Nisar Ahmed is part of a 14-member contingent of budding young athletes selected to train at the famed Racers Track Club in Kingston, Jamaica.
Stories of individuals doing extraordinary things despite their difficult circumstances never get old. The sporting history of pretty much any nation is laden with such stories.
Living in a 10×10 feet tin shack near the railway tracks in the Bada Bagh slums of Delhi’s Azadpur area, Nisar Ahmed is looking to forge one such heart-warming story.
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Nisar is all set to leave the slum and its surroundings behind and embark on a journey that takes him to the famed Racers Track Club in Kingston, Jamaica, which is where the most iconic personality in modern-day track and field, Usain Bolt, trained.
The son of a rickshaw puller and housemaid, Nisar was chosen with 13 other budding athletes to undergo a one-month training programme at one of the most hallowed track, and field venues in the world reported the Times of India.
These 14 promising athletes in the 15-18 age group from Odisha, Uttarakhand, Delhi, Kerala and Tamil Nadu were chosen for an initiative backed by the Gas Authority of India Limited, a public-sector enterprise, and sports management company, Anglian Medal Hunt.
After vetting the ability and potential of these athletes, the Kingston-based track club agreed to take them in for a four-week training programme.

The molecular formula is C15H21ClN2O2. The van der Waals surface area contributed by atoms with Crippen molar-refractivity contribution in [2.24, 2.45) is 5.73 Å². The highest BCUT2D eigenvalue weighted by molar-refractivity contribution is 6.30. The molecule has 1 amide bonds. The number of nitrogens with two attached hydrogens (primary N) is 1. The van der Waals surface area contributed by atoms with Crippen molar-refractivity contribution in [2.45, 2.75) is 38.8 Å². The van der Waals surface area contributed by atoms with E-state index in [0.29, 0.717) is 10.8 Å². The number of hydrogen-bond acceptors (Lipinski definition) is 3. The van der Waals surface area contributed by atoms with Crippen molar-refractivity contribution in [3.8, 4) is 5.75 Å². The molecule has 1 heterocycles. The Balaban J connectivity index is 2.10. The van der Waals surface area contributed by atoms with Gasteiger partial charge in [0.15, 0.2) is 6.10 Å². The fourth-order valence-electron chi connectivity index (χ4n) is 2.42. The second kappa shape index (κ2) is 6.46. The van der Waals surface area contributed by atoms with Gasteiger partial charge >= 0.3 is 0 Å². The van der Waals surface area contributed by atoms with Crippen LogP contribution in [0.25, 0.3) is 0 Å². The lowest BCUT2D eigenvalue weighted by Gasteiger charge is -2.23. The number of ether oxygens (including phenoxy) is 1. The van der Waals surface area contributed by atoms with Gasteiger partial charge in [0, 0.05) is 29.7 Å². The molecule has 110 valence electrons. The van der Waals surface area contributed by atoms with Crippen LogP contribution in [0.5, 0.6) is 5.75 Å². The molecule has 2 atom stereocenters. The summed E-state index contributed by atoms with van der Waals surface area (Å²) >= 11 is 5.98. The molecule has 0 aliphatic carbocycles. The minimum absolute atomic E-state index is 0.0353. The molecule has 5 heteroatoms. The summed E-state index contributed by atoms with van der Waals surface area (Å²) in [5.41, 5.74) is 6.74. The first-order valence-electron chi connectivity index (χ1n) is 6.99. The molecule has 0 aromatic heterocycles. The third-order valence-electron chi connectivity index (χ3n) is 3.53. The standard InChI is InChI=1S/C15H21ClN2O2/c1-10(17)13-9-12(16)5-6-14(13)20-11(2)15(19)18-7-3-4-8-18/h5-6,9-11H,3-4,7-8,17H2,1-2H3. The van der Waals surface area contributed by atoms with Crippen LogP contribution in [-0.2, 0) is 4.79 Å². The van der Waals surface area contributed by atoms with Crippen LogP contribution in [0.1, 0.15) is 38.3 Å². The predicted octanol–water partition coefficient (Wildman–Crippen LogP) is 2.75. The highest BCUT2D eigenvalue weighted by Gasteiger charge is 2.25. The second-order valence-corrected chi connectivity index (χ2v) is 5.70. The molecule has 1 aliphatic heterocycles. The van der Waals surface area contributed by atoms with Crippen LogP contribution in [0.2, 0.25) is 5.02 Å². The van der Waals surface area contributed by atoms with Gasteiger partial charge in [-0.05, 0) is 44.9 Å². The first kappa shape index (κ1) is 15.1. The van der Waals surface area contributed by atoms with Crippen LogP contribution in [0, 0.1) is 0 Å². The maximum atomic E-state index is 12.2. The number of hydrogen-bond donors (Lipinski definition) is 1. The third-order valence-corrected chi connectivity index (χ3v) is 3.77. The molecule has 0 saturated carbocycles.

It is remarkable that a 16-year-old Nisar has managed to maintain his tremendous athletic ability, even though his parents barely manage to pull in Rs 5,000 every month. Despite the daily poverty the budding athlete and his family endure, Nisar tells the Times of India that his parents “somehow manage” to provide him and his sister with regular food.
A student of the Government Boys Secondary School, Ashok Vihar, Nisar has big dreams, and his talent is unmistakable. At a recent Delhi State Athletics meet, he surpassed two national under-16 records, running 100 metres in 11 seconds, and clocking 22.08 seconds in the 200-metre event.
“I sometimes cry because God has given me a very tough life,” he tells the Times of India. “But it is my poverty that has inspired me to work hard in the face of such challenges.”
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